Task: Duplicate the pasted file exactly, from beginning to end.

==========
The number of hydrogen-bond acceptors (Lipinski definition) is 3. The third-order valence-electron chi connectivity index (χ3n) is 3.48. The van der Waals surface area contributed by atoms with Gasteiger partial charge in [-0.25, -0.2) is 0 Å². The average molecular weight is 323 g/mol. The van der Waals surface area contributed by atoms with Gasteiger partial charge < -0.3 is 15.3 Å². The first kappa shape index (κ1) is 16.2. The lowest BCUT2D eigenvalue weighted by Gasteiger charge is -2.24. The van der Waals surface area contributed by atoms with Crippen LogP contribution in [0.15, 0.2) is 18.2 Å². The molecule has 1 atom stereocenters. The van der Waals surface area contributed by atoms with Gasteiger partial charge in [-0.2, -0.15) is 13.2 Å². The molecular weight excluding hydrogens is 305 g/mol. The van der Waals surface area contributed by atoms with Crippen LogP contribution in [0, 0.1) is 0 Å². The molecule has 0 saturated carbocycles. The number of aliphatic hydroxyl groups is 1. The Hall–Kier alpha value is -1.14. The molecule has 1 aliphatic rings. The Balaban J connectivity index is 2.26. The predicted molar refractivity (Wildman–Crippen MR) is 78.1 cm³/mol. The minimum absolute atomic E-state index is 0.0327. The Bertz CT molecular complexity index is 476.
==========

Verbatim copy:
The number of hydrogen-bond acceptors (Lipinski definition) is 3. The third-order valence-electron chi connectivity index (χ3n) is 3.48. The van der Waals surface area contributed by atoms with Gasteiger partial charge in [-0.25, -0.2) is 0 Å². The average molecular weight is 323 g/mol. The van der Waals surface area contributed by atoms with Gasteiger partial charge < -0.3 is 15.3 Å². The first kappa shape index (κ1) is 16.2. The lowest BCUT2D eigenvalue weighted by Gasteiger charge is -2.24. The van der Waals surface area contributed by atoms with Crippen LogP contribution in [0.15, 0.2) is 18.2 Å². The molecule has 1 atom stereocenters. The van der Waals surface area contributed by atoms with Gasteiger partial charge in [-0.2, -0.15) is 13.2 Å². The molecular weight excluding hydrogens is 305 g/mol. The van der Waals surface area contributed by atoms with Crippen LogP contribution in [0, 0.1) is 0 Å². The molecule has 0 saturated carbocycles. The number of aliphatic hydroxyl groups is 1. The Hall–Kier alpha value is -1.14. The molecule has 1 aliphatic rings. The Balaban J connectivity index is 2.26. The predicted molar refractivity (Wildman–Crippen MR) is 78.1 cm³/mol. The minimum absolute atomic E-state index is 0.0327. The Bertz CT molecular complexity index is 476.